Dorothy Williams v. Eastover Mining Company

Filing 920090701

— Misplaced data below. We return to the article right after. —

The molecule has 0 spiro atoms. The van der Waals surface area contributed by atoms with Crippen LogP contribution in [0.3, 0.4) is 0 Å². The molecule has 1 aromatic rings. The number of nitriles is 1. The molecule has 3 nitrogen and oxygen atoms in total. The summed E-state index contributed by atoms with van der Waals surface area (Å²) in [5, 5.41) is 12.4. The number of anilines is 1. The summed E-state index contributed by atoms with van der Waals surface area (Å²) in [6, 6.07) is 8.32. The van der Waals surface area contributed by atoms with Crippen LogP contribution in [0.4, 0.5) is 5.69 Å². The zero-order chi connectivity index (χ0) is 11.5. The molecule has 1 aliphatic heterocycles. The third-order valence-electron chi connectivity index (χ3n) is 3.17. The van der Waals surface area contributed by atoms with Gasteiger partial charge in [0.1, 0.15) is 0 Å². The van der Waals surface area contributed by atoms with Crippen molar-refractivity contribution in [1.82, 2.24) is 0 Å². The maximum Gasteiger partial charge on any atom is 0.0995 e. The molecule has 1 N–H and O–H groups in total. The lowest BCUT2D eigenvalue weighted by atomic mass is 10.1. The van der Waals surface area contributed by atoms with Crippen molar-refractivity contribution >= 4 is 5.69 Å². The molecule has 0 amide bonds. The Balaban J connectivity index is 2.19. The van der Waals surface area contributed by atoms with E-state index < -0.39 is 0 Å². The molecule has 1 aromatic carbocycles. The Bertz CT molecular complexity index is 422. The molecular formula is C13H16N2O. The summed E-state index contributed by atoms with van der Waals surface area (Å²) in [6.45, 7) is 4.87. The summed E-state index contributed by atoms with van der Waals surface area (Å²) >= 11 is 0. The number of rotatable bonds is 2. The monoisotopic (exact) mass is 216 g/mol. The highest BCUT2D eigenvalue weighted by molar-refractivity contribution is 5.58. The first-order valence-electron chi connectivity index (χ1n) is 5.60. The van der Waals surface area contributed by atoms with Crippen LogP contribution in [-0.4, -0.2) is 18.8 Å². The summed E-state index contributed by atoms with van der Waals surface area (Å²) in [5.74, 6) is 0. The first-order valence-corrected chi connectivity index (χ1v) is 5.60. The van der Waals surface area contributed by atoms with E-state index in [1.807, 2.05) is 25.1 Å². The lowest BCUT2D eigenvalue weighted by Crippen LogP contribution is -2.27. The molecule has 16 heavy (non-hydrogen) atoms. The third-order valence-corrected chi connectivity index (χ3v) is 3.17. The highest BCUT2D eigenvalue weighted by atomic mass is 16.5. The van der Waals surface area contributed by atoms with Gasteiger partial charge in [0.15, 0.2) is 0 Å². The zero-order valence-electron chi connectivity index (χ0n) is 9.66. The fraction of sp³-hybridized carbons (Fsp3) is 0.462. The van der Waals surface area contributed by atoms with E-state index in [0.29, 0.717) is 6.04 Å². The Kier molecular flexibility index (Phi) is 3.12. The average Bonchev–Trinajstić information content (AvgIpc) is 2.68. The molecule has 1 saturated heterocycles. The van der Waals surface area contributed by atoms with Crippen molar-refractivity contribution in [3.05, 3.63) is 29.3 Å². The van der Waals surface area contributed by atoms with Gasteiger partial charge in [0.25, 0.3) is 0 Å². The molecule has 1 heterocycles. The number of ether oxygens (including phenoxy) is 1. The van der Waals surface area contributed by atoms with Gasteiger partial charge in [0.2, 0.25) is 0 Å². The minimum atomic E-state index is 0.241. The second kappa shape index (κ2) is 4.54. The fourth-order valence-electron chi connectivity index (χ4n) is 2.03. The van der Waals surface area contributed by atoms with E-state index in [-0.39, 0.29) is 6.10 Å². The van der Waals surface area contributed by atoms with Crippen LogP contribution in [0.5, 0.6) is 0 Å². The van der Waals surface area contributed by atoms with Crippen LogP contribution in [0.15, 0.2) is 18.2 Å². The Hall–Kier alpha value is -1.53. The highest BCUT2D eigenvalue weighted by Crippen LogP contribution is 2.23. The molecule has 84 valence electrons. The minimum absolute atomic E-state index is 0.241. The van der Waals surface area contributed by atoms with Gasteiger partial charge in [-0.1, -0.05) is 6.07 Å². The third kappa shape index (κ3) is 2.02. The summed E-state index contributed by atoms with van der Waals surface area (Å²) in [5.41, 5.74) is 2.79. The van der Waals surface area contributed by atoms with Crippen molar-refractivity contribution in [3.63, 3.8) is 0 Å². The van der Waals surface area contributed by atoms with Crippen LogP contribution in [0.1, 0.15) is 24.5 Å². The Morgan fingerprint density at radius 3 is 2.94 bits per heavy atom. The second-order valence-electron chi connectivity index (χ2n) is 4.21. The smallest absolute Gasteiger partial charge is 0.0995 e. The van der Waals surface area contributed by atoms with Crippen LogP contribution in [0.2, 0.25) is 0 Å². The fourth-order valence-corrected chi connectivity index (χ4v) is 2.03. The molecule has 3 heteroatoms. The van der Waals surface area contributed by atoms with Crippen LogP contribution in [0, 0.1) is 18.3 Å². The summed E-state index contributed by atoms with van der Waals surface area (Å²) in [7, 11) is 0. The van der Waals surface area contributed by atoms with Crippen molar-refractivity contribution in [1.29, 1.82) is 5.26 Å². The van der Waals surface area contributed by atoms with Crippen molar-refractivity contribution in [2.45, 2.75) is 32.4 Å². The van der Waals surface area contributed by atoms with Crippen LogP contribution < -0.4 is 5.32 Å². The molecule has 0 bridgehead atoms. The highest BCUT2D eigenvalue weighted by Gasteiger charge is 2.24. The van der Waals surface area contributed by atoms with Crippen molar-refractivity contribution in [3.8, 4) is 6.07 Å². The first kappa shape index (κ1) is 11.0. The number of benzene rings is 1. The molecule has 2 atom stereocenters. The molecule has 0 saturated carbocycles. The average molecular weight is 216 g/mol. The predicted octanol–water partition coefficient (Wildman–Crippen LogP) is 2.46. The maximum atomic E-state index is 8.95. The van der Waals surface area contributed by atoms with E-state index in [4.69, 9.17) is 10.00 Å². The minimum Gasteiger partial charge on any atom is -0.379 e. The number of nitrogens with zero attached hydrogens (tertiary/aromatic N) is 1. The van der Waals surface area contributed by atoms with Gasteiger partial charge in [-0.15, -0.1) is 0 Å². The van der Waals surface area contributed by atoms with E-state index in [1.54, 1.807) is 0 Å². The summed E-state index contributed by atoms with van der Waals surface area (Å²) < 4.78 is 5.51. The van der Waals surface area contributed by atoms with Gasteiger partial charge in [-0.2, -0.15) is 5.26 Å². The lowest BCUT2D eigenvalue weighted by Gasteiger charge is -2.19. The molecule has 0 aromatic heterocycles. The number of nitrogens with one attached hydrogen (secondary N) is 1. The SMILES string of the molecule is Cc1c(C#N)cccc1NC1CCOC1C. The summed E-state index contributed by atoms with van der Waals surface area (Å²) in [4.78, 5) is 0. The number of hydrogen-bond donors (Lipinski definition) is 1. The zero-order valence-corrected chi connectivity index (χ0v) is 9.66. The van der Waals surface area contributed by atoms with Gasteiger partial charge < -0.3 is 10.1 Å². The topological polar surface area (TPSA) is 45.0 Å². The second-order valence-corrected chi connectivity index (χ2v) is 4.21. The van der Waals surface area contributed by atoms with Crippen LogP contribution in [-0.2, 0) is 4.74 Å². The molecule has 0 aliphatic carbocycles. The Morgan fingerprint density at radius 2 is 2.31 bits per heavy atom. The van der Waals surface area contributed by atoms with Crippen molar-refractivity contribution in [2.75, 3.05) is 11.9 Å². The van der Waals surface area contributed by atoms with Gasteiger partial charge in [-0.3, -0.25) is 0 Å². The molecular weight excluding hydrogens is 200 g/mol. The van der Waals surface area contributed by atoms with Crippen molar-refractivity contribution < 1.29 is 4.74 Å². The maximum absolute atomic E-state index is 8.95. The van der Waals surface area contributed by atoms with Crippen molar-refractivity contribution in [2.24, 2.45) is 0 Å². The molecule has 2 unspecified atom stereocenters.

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NOT RECOMMENDED FOR FULL-TEXT PUBLICATION File Name: 09a0457n.06 No. 08-4566 UNITED STATES COURT OF APPEALS FOR THE SIXTH CIRCUIT FILED Jul 01, 2009 LEONARD GREEN, Clerk DOROTHY S. WILLIAMS, Petitioner, v. EASTOVER MINING CO.; DIRECTOR, OFFICE OF WORKERS' COMPENSATION PROGRAMS, UNITED STATES DEPARTMENT OF LABOR, Respondents. ) ) ) ) ) ) ) ) ) ) ) ) ) ON PETITION FOR REVIEW OF A DECISION AND ORDER OF THE BENEFITS REVIEW BOARD MEMORANDUM OPINION BEFORE: NORRIS, BATCHELDER, and KETHLEDGE, Circuit Judges. PER CURIAM. Gordon Williams worked as a miner for 37 years until his retirement in 1983. Thereafter he received federal black lung benefits until his death on July 13, 1993. His widow, petitioner Dorothy S. Williams, appeals from the decision of an administrative law judge ("ALJ"), subsequently affirmed by the Benefits Review Board of the Department of Labor ("the Board"), denying her survivor's benefits under Title IV of the Federal Coal Mine and Safety Act of 1969, as amended by the Black Lung Benefits Act, 30 U.S.C. 901-45 ("the Act"). As Mr. Williams' date of death suggests, this case has a long history. Petitioner filed for survivor's benefits on August 2, 1993. After an initial denial of her claim due to insufficient evidence, she ultimately prevailed after the matter was remanded by the Board for development of No. 08-4566 Williams v. Eastover Mining Co., the administrative record. Eastover Mining appealed to this court, however, and we reversed. Eastover Mining Co. v. Williams, 338 F.3d 501 (6th Cir. 2003). This court's decision was not the final word on petitioner's claim, however. A party may request modification of a prior decision "on the ground of a change in conditions or because of a mistake in a determination of fact," if the request is made within one year of the final denial of the claim. See 30 U.S.C. 932(a) (incorporating 33 U.S.C. 922); 20 C.F.R. 725.310(a). Accordingly, another hearing was conducted by an ALJ, whose subsequent opinion, dated August 9, 2007, denied relief. It began by noting that, because this is a survivor's claim, no change in the miner's condition had occurred and thus any modification of this court's opinion is premised upon "a mistake in a determination of fact." Among other factual findings, the decision noted 37 years of employment as a miner, exposure to coal dust, and a significant smoking history. A claimant for survivor's benefits must show that the miner had pneumoconiosis from coal mining employment and that his "death was due to pneumoconiosis." 20 C.F.R. 718.205(a). Among other things, pneumoconiosis is considered a "substantially contributing cause" of a miner's death if it hastens that death. 20 C.F.R. 718.205(c)(5). However, survivor's benefits are not available when "the principal cause of death was a medical condition not related to pneumoconiosis." 20 C.F.R. 718.205(c)(4). With respect to his ability to correct mistakes under 20 C.F.R. 725.310, the ALJ noted that "a modification petition need not specify any factual errors or change in conditions, and indeed, the Claimant may merely allege that the ultimate fact total disability due to pneumoconiosis was -2- No. 08-4566 Williams v. Eastover Mining Co., wrongly decided and request that the record be reviewed on that basis." Dec. at 7 (citing Consolidation Coal Co. v. Worrell, 27 F.3d 227 (6th Cir. 1994)). In addition to the voluminous record developed prior to this court's earlier opinion in this case, the ALJ considered three newly submitted medical reports. The first is by Dr. Glen Baker, a B-reader certified in Internal Medicine and Pulmonary Diseases, who prepared a consultive report in December 2005. The majority of the records he reviewed were from Mr. Williams' treating physician, Dr. Woolum, whose opinion the previous panel discounted. Williams, 338 F.3d at 516 ("Circumstantial factors strongly indicate that Woolum changed his original opinion to meet [Williams'] needs."). Dr. Baker reached the following conclusion: "It is my opinion with a high degree of certainty that his condition was caused at least in part by coal dust exposure, made worse by coal dust exposure, and that his severe emphysema resulted in a hastening of his death." The ALJ noted that this court had accorded Dr. Woolum "little probative weight." Because of Dr. Baker's reliance upon records developed by Dr. Woolum and a lack of specificity as to what records were consulted, the ALJ found Dr. Baker's opinion "unreasoned and undocumented," and thus, granted it little probative weight. The second new report was submitted by Dr. David Rosenberg and dates from October 2004. He had the same credentials as Dr. Baker but his report reached a different conclusion: Williams did not have pneumoconiosis as shown in part by negative x-rays which did show severe emphysema. He diagnosed smoking-related pulmonary problems. As for the cause of Williams' death, Dr. Rosenberg attributed it to bleeding of the GI tract and concluded that he would have died irrespective of his employment in the coal mines, and his death was not caused, hastened or materially worsened -3- No. 08-4566 Williams v. Eastover Mining Co., in any fashion by his past coal mine dust exposure. In 2006, Dr. Rosenberg supplemented his report to address Dr. Baker's conclusions and rejected them in these terms: "[T]here is no evidence that Mr. Williams' death was related to a cardiovascular event hastened by his underlying COPD or a coal mine dust induced disorder." Ultimately, the ALJ found Dr. Rosenberg's reports to be "wellreasoned and well-documented."1 Third, Dr. Matthew Vuskovich, a B-reader who is board-certified in Occupational Safety and Health, submitted a report in June 2006. He reviewed a number of other opinions, including those of Drs. Baker, Woolum, and Rosenberg before concluding that Williams "likely did not have clinical coal workers' pneumoconiosis." Because it was somewhat equivocal, the ALJ accorded his opinion little weight. Assessing all of the new evidence, the ALJ reached the following conclusion: Claimant has failed to show that the Sixth Circuit made a mistake in fact in discrediting Dr. Woolum's opinion and ultimately finding Miner did not have pneumoconiosis. I rely on the discussion and analysis contained in the Sixth Circuit opinion, previously adopted and described, and the well-reasoned and welldocumented opinion of Dr. Rosenberg. In sum Claimant did not prove that Miner had legal or clinical pneumoconiosis by a preponderance of the evidence pursuant to 718.201(a)(4). Dec. at 13. Although the ALJ's opinion misstates that Dr. Rosenberg found that "Miner's chronic obstructive pulmonary disease was not related to his smoking history," Dec. at 12 (emphasis added), it is clear from our review of Dr. Rosenberg's report that he said just the opposite. In fact, the doctor wrote, "the characteristics of his obstructive lung disease indicate it was not etiologically related to his coal mine dust exposure, but rather to his long smoking history." Rosenberg Letter, Apr. 24, 2006 (Employer's exhibit 2). 1 -4- No. 08-4566 Williams v. Eastover Mining Co., The Board affirmed this decision on September 16, 2008.2 The Board's decision reaches the following conclusion: In challenging the administrative law judge's denial of benefits, claimant points to favorable evidence in the record and states that the administrative law judge erred in declining to credit it: It is submitted that [claimant] has carried her burden of proof of establishing the existence of pneumoconiosis by X-ray evidence, reports from [the miner's] treating physician, Dr. Woolum and the full well reasoned review of Dr. Glen Ray Baker. The [administrative law judge] erred in failing to be convinced by this evidence that pneumoconiosis contributed to and hastened the death of [the miner]. Claimant's Brief at 5. However, claimant's dissatisfaction with the result reached is not a valid reason to disturb the administrative law judge's decision. Dec. & Order, Sept. 16, 2008 at 3-4. Petitioner contends that Dr. Woolum's opinion should be given more weight because he was decedent's treating physician. However, as the prior panel of this court noted, any automatic acceptance of a treating physician's opinion has been rejected; rather, "in black lung litigation, the opinions of treating physicians get the deference they deserve based on their power to persuade." Williams, 338 F.3d at 512-13. Furthermore, our review is limited to whether substantial evidence supports the ALJ's conclusions. See Gray v. SLC Coal Co., 176 F.3d 382, 387 (6th Cir. 1999). Whether a physician's opinion is sufficiently reasoned is a matter of credibility and this court lacks the authority to revisit those credibility determinations under the Act. Peabody Coal Co. v. Groves, 277 F.3d 829, 836 (6th The Board notes that the Director of the Office of W orkers' Compensation Programs did not participate in the proceedings. Likewise, the Office has not participated in this appeal. 2 -5- No. 08-4566 Williams v. Eastover Mining Co., Cir. 2002). While we understand why petitioner would like us to re-weigh the authority of the doctors' reports submitted after remand, that is not our role. Gray, 176 F.3d at 387. Rather, we must determine whether substantial evidence supports the denial of benefits. Id. We hold that it does. III. The decision and order of the Board is affirmed. -6-